The arraignment of Amanda Jo Stott-Smith

This past Saturday morning, at around 1 AM, Amanda Jo Stott-Smith, 31, apparently threw or otherwise caused her two children to fall off the Sellwood Bridge in Portland, Oregon. The children, four-year-old Eldon Jay Rebhan Smith, 4, and a 7-year-old girl landed 75 feet below in the Willamette River. People living along the water heard moans, and at about 1:30, residents David H. and Cheryl R. took their boat onto the river, and found the children. H. jumped into the water and retrieved the boy, who was dead, and the girl, still alive despite having spent up to 30 minutes in the 56-degree water. She was taken to the hospital, where her condition continues to improve.

Stott-Smith was found later that morning, around ten, on the ninth floor of a downtown Portland parking garage. When the police confronted her, she threatened to jump, but was talked out of it and taken into custody.

The following Tuesday, she is to be arraigned at 2 PM. I arrive at 1:30, and walk in just behind a photographer for the Oregonian. Doug and I are the only two people in the gallery. When one of the women working on the other side of the divider ask if we're with the Oregonian, Doug says yes and I say, "Not yet." I am there simply because I am compelled.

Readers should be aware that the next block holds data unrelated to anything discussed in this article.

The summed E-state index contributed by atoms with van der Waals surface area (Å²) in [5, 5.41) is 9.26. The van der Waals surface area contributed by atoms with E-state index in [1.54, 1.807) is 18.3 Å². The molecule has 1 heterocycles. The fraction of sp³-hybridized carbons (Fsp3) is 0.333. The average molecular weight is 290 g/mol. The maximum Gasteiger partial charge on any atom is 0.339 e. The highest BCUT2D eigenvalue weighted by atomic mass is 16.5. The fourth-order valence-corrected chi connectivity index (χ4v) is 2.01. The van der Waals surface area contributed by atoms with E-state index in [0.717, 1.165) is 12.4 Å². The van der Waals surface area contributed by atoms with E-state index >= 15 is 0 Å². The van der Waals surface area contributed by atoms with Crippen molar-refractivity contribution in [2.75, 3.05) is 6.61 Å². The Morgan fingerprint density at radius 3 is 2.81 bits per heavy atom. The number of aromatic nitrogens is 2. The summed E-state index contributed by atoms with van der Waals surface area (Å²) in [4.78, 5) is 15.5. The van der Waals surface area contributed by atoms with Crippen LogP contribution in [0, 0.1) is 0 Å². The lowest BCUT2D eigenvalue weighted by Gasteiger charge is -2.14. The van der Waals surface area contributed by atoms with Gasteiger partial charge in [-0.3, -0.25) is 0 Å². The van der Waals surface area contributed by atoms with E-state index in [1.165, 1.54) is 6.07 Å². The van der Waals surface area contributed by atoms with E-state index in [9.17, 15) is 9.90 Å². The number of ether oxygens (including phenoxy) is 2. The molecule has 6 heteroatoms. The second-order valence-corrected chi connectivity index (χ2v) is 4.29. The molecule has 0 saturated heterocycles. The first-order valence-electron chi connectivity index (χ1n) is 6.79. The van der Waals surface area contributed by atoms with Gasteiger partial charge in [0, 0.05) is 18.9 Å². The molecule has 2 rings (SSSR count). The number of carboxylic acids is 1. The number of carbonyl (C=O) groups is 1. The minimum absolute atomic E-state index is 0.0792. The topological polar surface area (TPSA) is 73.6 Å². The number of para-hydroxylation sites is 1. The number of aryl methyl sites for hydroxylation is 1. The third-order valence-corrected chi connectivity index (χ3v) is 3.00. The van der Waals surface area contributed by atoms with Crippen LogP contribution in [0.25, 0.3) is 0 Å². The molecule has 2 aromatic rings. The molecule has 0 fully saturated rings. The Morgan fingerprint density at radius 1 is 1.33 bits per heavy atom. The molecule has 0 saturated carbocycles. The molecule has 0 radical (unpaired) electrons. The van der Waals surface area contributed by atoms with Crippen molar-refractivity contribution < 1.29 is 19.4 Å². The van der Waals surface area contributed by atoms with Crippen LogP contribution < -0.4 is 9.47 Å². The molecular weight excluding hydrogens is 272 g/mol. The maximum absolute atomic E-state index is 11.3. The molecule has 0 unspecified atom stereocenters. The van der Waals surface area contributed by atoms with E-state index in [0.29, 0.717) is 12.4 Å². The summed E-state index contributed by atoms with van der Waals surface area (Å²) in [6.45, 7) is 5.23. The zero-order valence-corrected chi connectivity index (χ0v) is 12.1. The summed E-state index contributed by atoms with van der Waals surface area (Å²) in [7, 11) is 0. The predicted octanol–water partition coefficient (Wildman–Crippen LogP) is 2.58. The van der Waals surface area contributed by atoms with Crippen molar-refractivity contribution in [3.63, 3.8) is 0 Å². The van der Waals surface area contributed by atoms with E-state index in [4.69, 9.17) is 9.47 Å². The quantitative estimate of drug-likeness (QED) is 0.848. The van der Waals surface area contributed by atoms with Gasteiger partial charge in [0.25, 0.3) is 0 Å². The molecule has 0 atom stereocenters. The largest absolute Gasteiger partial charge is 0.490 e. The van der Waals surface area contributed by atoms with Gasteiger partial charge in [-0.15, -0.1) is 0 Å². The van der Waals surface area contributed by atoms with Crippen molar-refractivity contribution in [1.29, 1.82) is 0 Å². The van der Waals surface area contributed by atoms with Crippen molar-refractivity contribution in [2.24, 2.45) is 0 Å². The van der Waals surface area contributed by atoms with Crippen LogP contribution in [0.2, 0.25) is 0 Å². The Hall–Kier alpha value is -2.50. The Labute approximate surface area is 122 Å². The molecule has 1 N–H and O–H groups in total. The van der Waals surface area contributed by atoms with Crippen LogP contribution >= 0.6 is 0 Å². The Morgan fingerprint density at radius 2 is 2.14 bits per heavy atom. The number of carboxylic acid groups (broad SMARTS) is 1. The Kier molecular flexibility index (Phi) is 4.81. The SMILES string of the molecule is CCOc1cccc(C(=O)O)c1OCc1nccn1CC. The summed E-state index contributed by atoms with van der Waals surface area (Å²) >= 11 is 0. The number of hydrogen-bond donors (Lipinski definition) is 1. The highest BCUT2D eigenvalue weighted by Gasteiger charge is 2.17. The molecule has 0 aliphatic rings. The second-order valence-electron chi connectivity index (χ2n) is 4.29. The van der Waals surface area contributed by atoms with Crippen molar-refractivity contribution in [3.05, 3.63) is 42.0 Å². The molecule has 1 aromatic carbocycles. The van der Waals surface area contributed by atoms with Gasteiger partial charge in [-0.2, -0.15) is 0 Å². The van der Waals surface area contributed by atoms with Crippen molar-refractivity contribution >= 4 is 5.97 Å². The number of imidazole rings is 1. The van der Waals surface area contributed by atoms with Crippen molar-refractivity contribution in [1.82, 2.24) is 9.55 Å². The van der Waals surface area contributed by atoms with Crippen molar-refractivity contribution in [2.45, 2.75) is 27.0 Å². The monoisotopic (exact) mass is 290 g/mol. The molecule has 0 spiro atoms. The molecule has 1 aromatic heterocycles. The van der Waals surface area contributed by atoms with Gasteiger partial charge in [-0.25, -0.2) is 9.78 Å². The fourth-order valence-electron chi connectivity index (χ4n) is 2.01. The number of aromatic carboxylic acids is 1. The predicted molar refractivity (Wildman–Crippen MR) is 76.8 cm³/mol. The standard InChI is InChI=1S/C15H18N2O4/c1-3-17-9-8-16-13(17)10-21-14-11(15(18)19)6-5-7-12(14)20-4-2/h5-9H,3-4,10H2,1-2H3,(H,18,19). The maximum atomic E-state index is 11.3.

Doug and I are joined by James, a cameraman for Channel 12. We talk about whether Stott-Smith will appear with her face down or facing forward; what her condition might be and what caused her to do this; we talk about other cases, other murders. We talk about the helplessness of schizophrenics, and the coolness and calculation of psychopaths.

"When they start letting people in, it's going to get really crowded," says Doug, which is when I realize, I'd ridden his draft; I am not supposed to be in the room yet at all; that they let in the photographers early in order that they might secure good angles.